• Triangle pillows – possibly called maternity pillows or something else less descriptive.  Helpful in propping you up and sleeping with one means when I fling my arms over my head, there is something there to stop them going too far and dislocating.
  • Blackboard – I have a little owl shaped blackboard which I use to keep a list of things I need help with.  I suck at asking for help.  I don’t like doing it and I generally remember just after someone has left.  The blackboard means I don’t have to ask directly, I don’t forget and it lets people make a choice.  They can choose what they do to help, if they want to do anything at all.  If it says I need help changing the bed and my friend hates doing that, they don’t have to offer.  Or they could choose something else to help me with.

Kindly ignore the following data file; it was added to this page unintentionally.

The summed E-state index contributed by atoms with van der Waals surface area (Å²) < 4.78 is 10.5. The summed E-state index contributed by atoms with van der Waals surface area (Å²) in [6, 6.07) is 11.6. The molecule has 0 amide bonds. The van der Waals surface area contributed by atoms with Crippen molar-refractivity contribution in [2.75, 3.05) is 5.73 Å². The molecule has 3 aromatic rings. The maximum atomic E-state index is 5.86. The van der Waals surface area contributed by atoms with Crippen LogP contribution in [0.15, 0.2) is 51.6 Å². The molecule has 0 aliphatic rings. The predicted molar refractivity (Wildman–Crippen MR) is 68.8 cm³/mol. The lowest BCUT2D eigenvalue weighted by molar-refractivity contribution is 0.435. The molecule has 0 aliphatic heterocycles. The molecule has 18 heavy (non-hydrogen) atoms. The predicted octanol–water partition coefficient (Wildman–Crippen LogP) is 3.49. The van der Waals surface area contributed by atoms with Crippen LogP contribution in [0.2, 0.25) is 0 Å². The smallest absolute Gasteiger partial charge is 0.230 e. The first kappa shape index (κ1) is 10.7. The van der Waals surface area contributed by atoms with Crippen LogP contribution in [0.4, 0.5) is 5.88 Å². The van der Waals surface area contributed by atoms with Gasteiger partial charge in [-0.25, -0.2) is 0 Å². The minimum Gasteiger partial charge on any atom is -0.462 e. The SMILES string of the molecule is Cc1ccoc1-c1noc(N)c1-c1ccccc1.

• Pens – the thicker the better.  There are lots of different kinds and you’ll probably need to experiment with what works for you.  I found PenAgain worked for me.
  • Food processor – mine has lots of useful functions including a slicer, grater, whisker, dough hook and general mixer.  It’s also dishwasher proof so I use it a lot more since getting a dishwasher!
  • Splints – with medical advice, these can help.  Mine make a huge difference.  For my wrists, the difference is between constant tear inducing agony and grit your teeth and bear it pain.  Again, it’s finding what works for you.  Generally they are given to you by an OT but if, like me, you’re struggling with the medical system, you can get your own online.  Again, medical advice is good as sometimes they’re advised, sometimes they aren’t.  I always wear my wrist splints when I’m out the house and the Velcro sticks to things and gets irritating, as do the questions, so I wear thin cotton wrist warmers over them.